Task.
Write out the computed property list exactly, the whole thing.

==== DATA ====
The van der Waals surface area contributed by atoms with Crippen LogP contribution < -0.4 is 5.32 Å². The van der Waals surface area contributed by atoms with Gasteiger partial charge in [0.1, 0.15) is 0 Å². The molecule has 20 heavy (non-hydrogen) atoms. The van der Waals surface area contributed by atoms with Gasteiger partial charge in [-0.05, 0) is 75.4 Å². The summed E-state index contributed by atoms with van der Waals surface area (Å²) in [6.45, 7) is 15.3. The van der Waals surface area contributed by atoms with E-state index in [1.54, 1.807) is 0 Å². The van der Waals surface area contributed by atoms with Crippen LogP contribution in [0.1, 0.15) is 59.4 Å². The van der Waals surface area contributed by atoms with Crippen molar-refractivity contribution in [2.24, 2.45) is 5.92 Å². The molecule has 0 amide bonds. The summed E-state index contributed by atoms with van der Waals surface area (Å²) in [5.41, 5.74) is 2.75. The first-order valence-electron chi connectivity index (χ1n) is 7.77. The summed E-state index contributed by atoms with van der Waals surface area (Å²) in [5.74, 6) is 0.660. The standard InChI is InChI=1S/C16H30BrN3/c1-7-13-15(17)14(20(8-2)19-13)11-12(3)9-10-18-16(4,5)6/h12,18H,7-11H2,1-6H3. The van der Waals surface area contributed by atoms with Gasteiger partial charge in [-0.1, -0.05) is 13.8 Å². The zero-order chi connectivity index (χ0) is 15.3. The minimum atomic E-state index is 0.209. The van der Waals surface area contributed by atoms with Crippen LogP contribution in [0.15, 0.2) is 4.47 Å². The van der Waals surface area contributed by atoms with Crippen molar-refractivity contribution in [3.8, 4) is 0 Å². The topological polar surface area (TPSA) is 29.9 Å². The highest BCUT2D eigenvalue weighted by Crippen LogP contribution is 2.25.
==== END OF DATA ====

The van der Waals surface area contributed by atoms with Crippen LogP contribution < -0.4 is 5.32 Å². The van der Waals surface area contributed by atoms with Gasteiger partial charge in [0.1, 0.15) is 0 Å². The molecule has 20 heavy (non-hydrogen) atoms. The van der Waals surface area contributed by atoms with Gasteiger partial charge in [-0.05, 0) is 75.4 Å². The summed E-state index contributed by atoms with van der Waals surface area (Å²) in [6.45, 7) is 15.3. The van der Waals surface area contributed by atoms with E-state index in [1.54, 1.807) is 0 Å². The van der Waals surface area contributed by atoms with Crippen LogP contribution in [0.1, 0.15) is 59.4 Å². The van der Waals surface area contributed by atoms with Crippen molar-refractivity contribution in [2.24, 2.45) is 5.92 Å². The molecule has 0 amide bonds. The summed E-state index contributed by atoms with van der Waals surface area (Å²) in [5.41, 5.74) is 2.75. The first-order valence-electron chi connectivity index (χ1n) is 7.77. The summed E-state index contributed by atoms with van der Waals surface area (Å²) in [5.74, 6) is 0.660. The standard InChI is InChI=1S/C16H30BrN3/c1-7-13-15(17)14(20(8-2)19-13)11-12(3)9-10-18-16(4,5)6/h12,18H,7-11H2,1-6H3. The van der Waals surface area contributed by atoms with Gasteiger partial charge in [-0.1, -0.05) is 13.8 Å². The zero-order chi connectivity index (χ0) is 15.3. The minimum atomic E-state index is 0.209. The van der Waals surface area contributed by atoms with Crippen LogP contribution in [0.15, 0.2) is 4.47 Å². The van der Waals surface area contributed by atoms with Crippen molar-refractivity contribution in [3.8, 4) is 0 Å². The topological polar surface area (TPSA) is 29.9 Å². The highest BCUT2D eigenvalue weighted by Crippen LogP contribution is 2.25.